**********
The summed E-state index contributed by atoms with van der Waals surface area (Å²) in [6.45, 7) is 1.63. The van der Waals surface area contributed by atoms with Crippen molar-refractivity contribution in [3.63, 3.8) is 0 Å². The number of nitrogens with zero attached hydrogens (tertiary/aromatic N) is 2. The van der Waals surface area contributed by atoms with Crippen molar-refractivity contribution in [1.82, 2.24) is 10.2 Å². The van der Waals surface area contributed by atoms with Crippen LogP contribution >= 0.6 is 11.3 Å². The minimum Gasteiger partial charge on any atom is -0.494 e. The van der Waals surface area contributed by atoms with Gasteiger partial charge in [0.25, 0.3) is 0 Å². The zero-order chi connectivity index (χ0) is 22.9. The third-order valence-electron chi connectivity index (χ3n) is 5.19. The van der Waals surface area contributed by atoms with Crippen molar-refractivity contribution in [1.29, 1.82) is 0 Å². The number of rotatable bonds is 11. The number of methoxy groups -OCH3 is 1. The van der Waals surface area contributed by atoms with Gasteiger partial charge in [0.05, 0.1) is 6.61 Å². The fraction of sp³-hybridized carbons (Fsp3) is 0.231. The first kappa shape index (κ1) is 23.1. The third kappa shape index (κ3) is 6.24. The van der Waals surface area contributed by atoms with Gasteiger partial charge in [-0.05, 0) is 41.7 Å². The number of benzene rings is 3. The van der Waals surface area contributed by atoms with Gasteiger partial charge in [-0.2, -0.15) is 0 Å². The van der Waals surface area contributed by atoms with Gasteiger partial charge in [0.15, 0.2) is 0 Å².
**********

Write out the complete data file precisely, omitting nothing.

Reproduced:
The summed E-state index contributed by atoms with van der Waals surface area (Å²) in [6.45, 7) is 1.63. The van der Waals surface area contributed by atoms with Crippen molar-refractivity contribution in [3.63, 3.8) is 0 Å². The number of nitrogens with zero attached hydrogens (tertiary/aromatic N) is 2. The van der Waals surface area contributed by atoms with Crippen molar-refractivity contribution in [1.82, 2.24) is 10.2 Å². The van der Waals surface area contributed by atoms with Crippen LogP contribution >= 0.6 is 11.3 Å². The minimum Gasteiger partial charge on any atom is -0.494 e. The van der Waals surface area contributed by atoms with Gasteiger partial charge in [0.25, 0.3) is 0 Å². The zero-order chi connectivity index (χ0) is 22.9. The third-order valence-electron chi connectivity index (χ3n) is 5.19. The van der Waals surface area contributed by atoms with Crippen molar-refractivity contribution in [1.29, 1.82) is 0 Å². The number of rotatable bonds is 11. The number of methoxy groups -OCH3 is 1. The van der Waals surface area contributed by atoms with Gasteiger partial charge in [0.05, 0.1) is 6.61 Å². The fraction of sp³-hybridized carbons (Fsp3) is 0.231. The first kappa shape index (κ1) is 23.1. The third kappa shape index (κ3) is 6.24. The van der Waals surface area contributed by atoms with Gasteiger partial charge in [-0.05, 0) is 41.7 Å². The number of benzene rings is 3. The van der Waals surface area contributed by atoms with Gasteiger partial charge in [-0.2, -0.15) is 0 Å². The van der Waals surface area contributed by atoms with Gasteiger partial charge in [0.15, 0.2) is 0 Å².